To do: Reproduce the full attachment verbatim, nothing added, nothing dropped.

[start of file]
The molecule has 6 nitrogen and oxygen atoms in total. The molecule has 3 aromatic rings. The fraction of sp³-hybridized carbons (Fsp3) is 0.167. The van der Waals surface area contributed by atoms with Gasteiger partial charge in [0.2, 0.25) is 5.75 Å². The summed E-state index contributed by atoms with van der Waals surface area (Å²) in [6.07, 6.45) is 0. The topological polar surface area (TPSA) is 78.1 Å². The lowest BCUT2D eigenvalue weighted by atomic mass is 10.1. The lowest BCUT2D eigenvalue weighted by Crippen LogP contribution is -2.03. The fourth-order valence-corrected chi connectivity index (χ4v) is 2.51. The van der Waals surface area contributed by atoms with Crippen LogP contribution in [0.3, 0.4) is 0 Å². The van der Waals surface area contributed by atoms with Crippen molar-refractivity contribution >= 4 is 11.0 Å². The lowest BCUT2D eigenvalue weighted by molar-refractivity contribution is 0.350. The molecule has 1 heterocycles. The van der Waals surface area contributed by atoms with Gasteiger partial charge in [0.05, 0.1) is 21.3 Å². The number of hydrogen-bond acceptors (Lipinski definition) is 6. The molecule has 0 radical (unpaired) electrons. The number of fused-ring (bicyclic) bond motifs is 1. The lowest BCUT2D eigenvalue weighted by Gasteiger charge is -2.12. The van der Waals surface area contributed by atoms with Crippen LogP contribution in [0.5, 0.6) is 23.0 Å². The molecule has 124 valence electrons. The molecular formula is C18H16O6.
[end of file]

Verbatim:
The molecule has 6 nitrogen and oxygen atoms in total. The molecule has 3 aromatic rings. The fraction of sp³-hybridized carbons (Fsp3) is 0.167. The van der Waals surface area contributed by atoms with Gasteiger partial charge in [0.2, 0.25) is 5.75 Å². The summed E-state index contributed by atoms with van der Waals surface area (Å²) in [6.07, 6.45) is 0. The topological polar surface area (TPSA) is 78.1 Å². The lowest BCUT2D eigenvalue weighted by atomic mass is 10.1. The lowest BCUT2D eigenvalue weighted by Crippen LogP contribution is -2.03. The fourth-order valence-corrected chi connectivity index (χ4v) is 2.51. The van der Waals surface area contributed by atoms with Crippen LogP contribution in [0.3, 0.4) is 0 Å². The van der Waals surface area contributed by atoms with Crippen molar-refractivity contribution >= 4 is 11.0 Å². The lowest BCUT2D eigenvalue weighted by molar-refractivity contribution is 0.350. The molecule has 1 heterocycles. The van der Waals surface area contributed by atoms with Gasteiger partial charge in [0.05, 0.1) is 21.3 Å². The number of hydrogen-bond acceptors (Lipinski definition) is 6. The molecule has 0 radical (unpaired) electrons. The number of fused-ring (bicyclic) bond motifs is 1. The lowest BCUT2D eigenvalue weighted by Gasteiger charge is -2.12. The van der Waals surface area contributed by atoms with Crippen LogP contribution in [0.5, 0.6) is 23.0 Å². The molecule has 124 valence electrons. The molecular formula is C18H16O6.